• CBPR involves the interconnected goals of research, action and education

 

Israel et al. (2013) list PAR as one of several collaborative research approaches which have progressively been termed CBPR, particularly in health related fields. PAR grew from social movements and emphasized the importance of voice (Minkler & Wallerstein, 2008).

Minkler & Wallerstein (2008) describe CBPR as a continuum of approaches ranging from action research which is based in the practical problem-solving work of Kurt Lewin and the ‘more revolutionary’ Freirian tradition based on emancipatory education. They use the term CBPR as an umbrella term for an orientation to research and practice which stresses respectful engagement with communities in combining research with education and action for change.

 

COMMUNITY-BASED PARTICIPATORY RESEARCH CONTINUUM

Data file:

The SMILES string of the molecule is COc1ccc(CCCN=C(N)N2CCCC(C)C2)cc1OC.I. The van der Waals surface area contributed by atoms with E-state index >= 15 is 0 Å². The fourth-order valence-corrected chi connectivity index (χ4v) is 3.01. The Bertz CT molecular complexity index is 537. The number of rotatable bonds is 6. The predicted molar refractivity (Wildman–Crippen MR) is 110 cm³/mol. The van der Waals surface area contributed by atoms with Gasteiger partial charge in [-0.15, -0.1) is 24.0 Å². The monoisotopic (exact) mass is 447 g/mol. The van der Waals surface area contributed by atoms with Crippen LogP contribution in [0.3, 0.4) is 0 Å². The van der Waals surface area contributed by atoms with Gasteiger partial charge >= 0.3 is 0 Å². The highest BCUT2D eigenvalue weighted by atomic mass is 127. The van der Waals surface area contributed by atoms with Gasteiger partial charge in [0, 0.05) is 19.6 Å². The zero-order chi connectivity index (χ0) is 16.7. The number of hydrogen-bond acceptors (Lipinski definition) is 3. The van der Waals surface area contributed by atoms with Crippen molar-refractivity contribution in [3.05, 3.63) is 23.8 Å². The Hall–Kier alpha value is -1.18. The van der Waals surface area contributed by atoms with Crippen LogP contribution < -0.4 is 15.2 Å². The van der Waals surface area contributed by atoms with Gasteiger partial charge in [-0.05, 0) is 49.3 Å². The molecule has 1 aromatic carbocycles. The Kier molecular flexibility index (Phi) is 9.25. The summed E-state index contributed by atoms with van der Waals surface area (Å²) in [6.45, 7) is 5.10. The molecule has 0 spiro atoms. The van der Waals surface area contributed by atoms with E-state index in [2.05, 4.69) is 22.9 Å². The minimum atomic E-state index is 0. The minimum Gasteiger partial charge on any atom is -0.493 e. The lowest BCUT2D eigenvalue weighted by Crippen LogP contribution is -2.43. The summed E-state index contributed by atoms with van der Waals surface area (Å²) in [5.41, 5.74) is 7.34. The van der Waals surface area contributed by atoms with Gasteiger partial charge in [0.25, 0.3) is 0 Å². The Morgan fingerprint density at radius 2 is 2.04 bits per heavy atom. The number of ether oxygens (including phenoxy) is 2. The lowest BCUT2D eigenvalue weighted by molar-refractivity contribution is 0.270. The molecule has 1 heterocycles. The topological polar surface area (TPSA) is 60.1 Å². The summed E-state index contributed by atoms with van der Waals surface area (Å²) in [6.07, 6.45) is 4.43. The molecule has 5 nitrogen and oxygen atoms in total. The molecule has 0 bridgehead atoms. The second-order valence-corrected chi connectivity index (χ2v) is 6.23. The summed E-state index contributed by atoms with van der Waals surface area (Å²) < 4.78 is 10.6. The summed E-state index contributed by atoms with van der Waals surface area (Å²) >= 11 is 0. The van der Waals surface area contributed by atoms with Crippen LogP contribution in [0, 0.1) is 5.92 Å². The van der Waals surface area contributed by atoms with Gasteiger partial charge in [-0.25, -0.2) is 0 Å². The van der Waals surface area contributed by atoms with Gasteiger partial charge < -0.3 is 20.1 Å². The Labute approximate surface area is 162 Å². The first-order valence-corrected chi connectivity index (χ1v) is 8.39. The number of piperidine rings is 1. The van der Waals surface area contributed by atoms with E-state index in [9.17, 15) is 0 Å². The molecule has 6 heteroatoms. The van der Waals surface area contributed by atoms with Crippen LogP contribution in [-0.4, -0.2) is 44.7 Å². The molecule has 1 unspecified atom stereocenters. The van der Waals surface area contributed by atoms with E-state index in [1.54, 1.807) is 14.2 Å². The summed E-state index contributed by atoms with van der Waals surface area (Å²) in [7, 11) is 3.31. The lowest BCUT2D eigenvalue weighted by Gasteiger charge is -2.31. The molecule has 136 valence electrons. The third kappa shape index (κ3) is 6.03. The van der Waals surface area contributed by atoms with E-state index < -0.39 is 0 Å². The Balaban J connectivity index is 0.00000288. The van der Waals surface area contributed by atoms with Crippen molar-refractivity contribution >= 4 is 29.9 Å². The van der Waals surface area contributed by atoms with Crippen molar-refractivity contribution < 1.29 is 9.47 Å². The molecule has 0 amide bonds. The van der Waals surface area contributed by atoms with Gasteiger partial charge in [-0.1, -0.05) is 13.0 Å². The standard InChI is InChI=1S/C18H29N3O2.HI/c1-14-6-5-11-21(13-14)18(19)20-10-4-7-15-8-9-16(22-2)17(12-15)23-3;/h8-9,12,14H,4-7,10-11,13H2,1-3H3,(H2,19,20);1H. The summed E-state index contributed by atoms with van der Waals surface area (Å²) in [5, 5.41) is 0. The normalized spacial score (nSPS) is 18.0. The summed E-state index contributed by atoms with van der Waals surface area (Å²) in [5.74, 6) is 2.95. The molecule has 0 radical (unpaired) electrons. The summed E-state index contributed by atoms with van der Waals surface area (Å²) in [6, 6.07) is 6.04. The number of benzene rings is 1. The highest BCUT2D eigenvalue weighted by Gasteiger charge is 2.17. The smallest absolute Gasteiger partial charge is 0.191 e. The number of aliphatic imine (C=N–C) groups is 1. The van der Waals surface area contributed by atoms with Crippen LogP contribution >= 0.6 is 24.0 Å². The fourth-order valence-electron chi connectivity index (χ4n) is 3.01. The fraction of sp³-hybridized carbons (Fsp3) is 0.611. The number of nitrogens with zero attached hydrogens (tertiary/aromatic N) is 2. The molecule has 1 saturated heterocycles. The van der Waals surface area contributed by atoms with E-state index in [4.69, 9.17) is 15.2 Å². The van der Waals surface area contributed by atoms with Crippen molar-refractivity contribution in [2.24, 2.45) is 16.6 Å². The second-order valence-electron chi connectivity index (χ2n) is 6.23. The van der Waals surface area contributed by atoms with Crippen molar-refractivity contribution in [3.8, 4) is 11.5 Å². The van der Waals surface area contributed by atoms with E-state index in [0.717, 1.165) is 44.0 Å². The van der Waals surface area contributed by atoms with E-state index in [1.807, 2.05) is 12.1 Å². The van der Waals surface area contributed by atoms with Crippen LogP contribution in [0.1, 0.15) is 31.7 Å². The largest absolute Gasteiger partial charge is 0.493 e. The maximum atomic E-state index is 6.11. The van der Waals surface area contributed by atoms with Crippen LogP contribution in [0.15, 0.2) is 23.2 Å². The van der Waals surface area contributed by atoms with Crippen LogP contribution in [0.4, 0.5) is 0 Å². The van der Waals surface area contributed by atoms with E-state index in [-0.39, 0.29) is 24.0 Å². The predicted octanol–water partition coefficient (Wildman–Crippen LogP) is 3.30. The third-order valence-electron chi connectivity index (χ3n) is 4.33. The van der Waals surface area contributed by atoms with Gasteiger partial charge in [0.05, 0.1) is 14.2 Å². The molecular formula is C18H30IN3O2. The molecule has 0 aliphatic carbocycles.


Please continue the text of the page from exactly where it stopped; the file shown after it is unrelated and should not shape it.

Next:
COMMUNITY-BASED PARTICIPATORY RESEARCH CONTINUUM

Action research, to varying degrees, involves people affected by a problem, in practical problem solving through a cyclical process of fact finding, action, and evaluation, and sits at the starting point of the continuum. The common thread seems to be that participatory approaches such as action research and CBPR are committed to engagement and power-sharing  with community partners in the research process so that communities benefit from the research (Israel et al., 2013) .

Minkler and Wallerstein (2008) suggest that CBPR is a term being used to signify collaborative research approaches, ranging from action research to PAR, with the gold standard for ending health disparities being at the emancipatory end of the continuum.

Elena Wilson 2015

Rural Links – Canadian Rural Health Research Society